A motion for summary judgment will be granted where there are no genuine issues of material fact and the moving party is entitled to judgment as a matter of law. Fed. R. Civ. P. 56(c). The moving party has the responsibility of informing the court of portions of the record or affidavits that demonstrate the absence of a triable issue. Celotex Corp. v. Catrett, 477 U.S. 317, 106 S.Ct. 2548, 2552 (1986). The moving party may meet its burden of showing an absence of material facts by demonstrating "that there is an absence of evidence to support the non-moving party's case." Id. at 2553. Any doubt as to the existence of a genuine issue for trial is resolved against the moving party. Anderson v. Liberty Lobby, Inc., 477 U.S. 242, 255, 106 S.Ct. 2505, 2513(1986); Cain v. Lane, 857 F.2d 1139, 1142 (7th Cir. 1988).

If the moving party meets its burden, the non-moving party then has the burden of presenting specific facts to show that there is a genuine issue of material fact. Matsushita Elec. Indus. Co., Ltd. v. Zenith Radio Corp., 475 U.S. 574, 586-87, 106 S.Ct. 1348, 1355-56 (1986). Federal Rule of Civil Procedure 56(e) requires the non-moving party to go beyond the pleadings and produce evidence of a genuine issue for trial. Celotex Corp., 106 S.Ct. at 2553. This Court must then determine whether there is a need for trial -- whether, in other words, there are any genuine factual issues that properly can be resolved only by a finder of fact because they may be reasonably resolved in favor of either party. Anderson, 106 S.Ct. at 2511; Hedberg v. Indiana Bell Tel. Co., 47 F.3d 928, 931 (7th Cir. 1995).

In this suit, King challenges the reasonableness of Defendant's search of his person on August 13, 2009 under the Fourth Amendment and Due Process. Both Defendants argue that King's claim against them is barred under the doctrine of collateral estoppel. The collateral estoppel doctrine has three requirements: (1) the court rendered a final judgment in the prior case; (2) the party against whom estoppel is asserted was a party or in privity with a party in the prior case; and (3) the issue decided in the prior case is identical with the one presented in the instant case. People v. Franklin, 167 Ill.2d 1, 12, 212 Ill.Dec. 153, 656 N.E.2d 750 (1995). In the case at hand, the issue of whether there was probable cause to detain, search and arrest King was litigated in a motion to suppress in state court over a two day period, during which King testified, called witnesses, and cross-examined witnesses; moreover, the issue presented there is identical to the issue in this Complaint. The state court judge made a ruling on the merits that there was probable cause for the officers' actions, and King was certainly a party to that case. He appealed his conviction, but did not appeal the denial of his suppression motion.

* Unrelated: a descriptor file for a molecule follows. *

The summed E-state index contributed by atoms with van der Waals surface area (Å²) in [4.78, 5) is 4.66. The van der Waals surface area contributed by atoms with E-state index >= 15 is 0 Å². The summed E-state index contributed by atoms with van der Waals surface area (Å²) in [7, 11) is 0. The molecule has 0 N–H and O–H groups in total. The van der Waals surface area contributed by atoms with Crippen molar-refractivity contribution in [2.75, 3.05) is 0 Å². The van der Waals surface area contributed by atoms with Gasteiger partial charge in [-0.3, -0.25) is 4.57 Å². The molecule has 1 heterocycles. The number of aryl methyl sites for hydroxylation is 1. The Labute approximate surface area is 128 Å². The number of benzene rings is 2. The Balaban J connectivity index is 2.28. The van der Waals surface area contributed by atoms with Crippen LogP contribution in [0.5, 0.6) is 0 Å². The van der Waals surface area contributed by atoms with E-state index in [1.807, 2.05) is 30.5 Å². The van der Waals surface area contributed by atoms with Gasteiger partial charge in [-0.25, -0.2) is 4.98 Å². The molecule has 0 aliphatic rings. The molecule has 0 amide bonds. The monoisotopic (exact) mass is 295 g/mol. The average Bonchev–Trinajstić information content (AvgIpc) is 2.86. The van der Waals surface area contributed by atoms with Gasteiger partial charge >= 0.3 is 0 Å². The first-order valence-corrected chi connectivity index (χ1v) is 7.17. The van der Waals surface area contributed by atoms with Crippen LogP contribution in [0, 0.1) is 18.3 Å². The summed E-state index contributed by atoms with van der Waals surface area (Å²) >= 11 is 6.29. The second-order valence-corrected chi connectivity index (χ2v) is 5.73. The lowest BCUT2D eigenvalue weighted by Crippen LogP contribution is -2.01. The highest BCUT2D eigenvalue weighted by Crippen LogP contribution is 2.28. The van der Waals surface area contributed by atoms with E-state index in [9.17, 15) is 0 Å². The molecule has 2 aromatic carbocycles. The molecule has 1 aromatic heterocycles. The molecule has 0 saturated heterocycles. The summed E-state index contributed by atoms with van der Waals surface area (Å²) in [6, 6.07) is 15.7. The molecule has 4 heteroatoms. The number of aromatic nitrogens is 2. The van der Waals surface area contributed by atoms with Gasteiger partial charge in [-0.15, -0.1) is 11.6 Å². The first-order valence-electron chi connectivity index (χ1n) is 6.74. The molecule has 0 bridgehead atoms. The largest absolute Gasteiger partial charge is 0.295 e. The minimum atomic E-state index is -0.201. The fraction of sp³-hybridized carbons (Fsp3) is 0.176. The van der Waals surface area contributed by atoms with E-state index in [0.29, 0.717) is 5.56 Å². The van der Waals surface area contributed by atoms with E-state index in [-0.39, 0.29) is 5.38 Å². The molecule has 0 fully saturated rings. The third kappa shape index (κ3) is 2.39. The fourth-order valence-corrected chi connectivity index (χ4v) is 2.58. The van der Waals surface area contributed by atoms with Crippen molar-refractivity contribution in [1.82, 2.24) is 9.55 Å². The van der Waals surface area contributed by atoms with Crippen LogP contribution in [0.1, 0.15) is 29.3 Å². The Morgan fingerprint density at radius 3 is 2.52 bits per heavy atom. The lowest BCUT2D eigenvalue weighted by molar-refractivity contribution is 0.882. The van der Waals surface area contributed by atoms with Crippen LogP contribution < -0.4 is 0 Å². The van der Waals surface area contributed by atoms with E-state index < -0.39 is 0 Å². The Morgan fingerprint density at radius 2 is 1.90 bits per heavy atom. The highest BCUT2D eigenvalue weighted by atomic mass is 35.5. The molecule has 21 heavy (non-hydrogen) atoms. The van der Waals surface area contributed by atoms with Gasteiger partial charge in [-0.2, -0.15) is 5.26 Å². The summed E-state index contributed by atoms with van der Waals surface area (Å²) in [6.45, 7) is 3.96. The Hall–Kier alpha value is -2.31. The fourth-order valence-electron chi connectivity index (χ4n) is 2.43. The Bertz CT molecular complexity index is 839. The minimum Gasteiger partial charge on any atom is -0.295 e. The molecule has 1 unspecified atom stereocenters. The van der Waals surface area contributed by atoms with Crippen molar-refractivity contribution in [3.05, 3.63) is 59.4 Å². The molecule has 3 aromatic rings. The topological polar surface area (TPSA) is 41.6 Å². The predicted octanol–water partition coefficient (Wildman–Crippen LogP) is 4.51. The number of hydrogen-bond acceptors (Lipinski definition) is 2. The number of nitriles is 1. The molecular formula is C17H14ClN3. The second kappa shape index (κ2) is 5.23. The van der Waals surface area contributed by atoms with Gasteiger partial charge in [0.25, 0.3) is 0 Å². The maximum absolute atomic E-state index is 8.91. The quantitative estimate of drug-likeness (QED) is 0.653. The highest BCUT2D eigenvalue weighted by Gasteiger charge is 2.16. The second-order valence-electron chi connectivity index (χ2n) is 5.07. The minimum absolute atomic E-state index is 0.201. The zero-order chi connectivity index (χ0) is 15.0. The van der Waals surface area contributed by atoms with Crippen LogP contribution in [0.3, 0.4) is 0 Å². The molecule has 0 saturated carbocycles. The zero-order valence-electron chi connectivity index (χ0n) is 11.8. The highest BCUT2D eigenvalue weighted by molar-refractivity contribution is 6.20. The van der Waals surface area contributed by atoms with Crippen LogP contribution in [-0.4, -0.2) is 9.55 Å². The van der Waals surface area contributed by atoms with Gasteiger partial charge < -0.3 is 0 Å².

In response to Defendants' motions, King concedes that all elements of collateral estoppel are present, but that his case should serve as an exception because he did not have a full and fair opportunity to litigate his case, based on ineffective assistance of his appellate counsel for failure to raise the issue of his motion to suppress in his appeal. However, it is inappropriate for the Court to consider whether or not his appellate counsel was effective in the context of a civil rights action. If King wishes to attack his appellate counsel's performance, he should do so via a writ of habeas corpus ...